The recall covers the 2011 and 2012 model years and affects more than 475,000 cars, which have ranked among the top-selling U.S. compacts over the past two years.
The fires can ignite when fluids, mainly oil spilled when it is being changed, drip onto a hot plastic shield below the engine, the company said Friday. GM knows of 30 fires caused by the problem. Flames engulfed and destroyed cars in two cases reported to the National Highway Traffic Safety Administration. No injuries have been reported, spokesman Alan Adler said.
To eliminate the risk of fires, dealers will cut the shield to let the fluids drain to the pavement, GM said. The repairs take about 30 minutes and are free, the company said.
Cruzes with completely worn-out manual transmissions also can leak fluid onto the shields in rare cases, GM said.
The recall includes cars built from September of 2010 through May of 2012 at GM's Lordstown, Ohio, assembly plant. They were sold in the U.S., Canada and Israel.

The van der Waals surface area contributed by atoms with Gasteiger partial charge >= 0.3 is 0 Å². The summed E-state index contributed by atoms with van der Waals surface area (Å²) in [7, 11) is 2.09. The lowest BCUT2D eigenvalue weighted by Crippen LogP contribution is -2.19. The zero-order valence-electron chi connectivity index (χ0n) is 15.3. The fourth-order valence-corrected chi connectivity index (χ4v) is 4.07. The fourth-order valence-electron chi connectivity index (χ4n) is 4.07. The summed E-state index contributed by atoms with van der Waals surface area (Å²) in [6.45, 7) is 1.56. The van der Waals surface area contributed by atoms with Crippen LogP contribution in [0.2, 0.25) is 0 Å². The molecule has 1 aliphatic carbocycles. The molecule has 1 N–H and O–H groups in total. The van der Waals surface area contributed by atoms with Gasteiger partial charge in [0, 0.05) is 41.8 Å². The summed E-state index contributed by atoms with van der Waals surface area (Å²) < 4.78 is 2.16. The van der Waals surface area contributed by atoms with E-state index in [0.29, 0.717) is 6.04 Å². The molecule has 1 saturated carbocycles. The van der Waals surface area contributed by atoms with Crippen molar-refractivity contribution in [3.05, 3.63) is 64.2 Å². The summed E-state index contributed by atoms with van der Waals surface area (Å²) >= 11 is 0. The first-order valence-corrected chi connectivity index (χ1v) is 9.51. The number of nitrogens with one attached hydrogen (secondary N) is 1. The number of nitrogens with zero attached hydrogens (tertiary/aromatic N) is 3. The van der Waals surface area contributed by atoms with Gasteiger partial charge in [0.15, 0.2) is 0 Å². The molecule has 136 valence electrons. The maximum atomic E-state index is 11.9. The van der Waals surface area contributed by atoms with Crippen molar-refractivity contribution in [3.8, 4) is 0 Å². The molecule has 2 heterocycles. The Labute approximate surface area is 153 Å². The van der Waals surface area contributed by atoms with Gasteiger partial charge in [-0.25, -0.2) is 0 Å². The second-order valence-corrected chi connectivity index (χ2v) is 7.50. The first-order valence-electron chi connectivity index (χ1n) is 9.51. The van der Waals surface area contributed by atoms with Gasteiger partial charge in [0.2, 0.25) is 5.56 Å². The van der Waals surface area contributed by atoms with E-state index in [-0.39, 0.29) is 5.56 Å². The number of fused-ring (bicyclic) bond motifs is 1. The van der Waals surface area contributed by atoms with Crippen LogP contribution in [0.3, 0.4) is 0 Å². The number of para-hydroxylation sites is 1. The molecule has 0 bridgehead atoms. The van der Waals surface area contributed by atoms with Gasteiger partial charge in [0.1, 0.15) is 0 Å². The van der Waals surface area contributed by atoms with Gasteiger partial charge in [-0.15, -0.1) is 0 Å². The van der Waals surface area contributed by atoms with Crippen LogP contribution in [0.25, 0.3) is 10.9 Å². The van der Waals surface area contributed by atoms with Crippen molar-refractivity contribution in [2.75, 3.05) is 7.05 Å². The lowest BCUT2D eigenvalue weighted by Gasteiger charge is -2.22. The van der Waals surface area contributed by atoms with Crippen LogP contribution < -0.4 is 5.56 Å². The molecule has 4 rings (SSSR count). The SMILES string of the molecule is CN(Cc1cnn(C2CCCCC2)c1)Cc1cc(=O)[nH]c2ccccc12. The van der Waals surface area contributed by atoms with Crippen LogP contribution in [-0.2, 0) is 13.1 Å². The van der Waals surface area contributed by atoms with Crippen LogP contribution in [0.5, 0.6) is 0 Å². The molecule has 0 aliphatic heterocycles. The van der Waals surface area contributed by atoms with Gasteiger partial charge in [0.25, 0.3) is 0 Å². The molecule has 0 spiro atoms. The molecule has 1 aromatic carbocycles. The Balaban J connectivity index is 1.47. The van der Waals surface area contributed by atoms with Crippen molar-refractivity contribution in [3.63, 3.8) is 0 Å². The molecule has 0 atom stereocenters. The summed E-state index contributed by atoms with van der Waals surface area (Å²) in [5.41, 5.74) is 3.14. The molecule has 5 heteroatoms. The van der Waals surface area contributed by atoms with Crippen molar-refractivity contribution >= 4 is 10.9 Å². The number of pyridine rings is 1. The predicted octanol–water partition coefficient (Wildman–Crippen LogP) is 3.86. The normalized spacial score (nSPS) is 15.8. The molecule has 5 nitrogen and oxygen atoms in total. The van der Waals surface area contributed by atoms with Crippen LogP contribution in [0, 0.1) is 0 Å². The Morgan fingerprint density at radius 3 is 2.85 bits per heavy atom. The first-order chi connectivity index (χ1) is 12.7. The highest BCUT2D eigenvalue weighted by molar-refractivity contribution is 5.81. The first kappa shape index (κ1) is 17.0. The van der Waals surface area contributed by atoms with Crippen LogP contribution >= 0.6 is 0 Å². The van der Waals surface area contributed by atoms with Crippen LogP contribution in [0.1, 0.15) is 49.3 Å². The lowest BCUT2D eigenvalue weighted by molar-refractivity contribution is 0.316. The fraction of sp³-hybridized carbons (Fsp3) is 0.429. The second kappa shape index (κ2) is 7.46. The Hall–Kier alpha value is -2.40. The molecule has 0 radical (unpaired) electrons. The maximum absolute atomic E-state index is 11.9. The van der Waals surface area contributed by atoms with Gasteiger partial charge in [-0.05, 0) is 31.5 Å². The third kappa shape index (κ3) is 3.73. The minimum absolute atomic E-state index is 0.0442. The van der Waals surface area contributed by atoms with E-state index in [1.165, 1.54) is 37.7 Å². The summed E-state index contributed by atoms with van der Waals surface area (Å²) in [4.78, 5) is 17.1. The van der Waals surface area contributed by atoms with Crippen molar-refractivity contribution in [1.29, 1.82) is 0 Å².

The Cruze is a strong competitor in a market where GM has fallen short in the past. The car came out in 2010 and was the top-selling compact in the U.S. from May through September last year.
But sales have started to fall as more Toyota Corollas and Honda Civics become available. Both were scarce after a 2011 earthquake and tsunami in Japan hobbled production.
Still, GM has sold more than 351,000 Cruzes in the U.S. alone, including almost 95,000 so far this year.
GM Vice President of Quality Alicia Boler-Davis said in a statement that the company apologizes for any inconvenience to its customers. GM, she said, is working to assure customers that the Cruze "is the safe and durable car they purchased."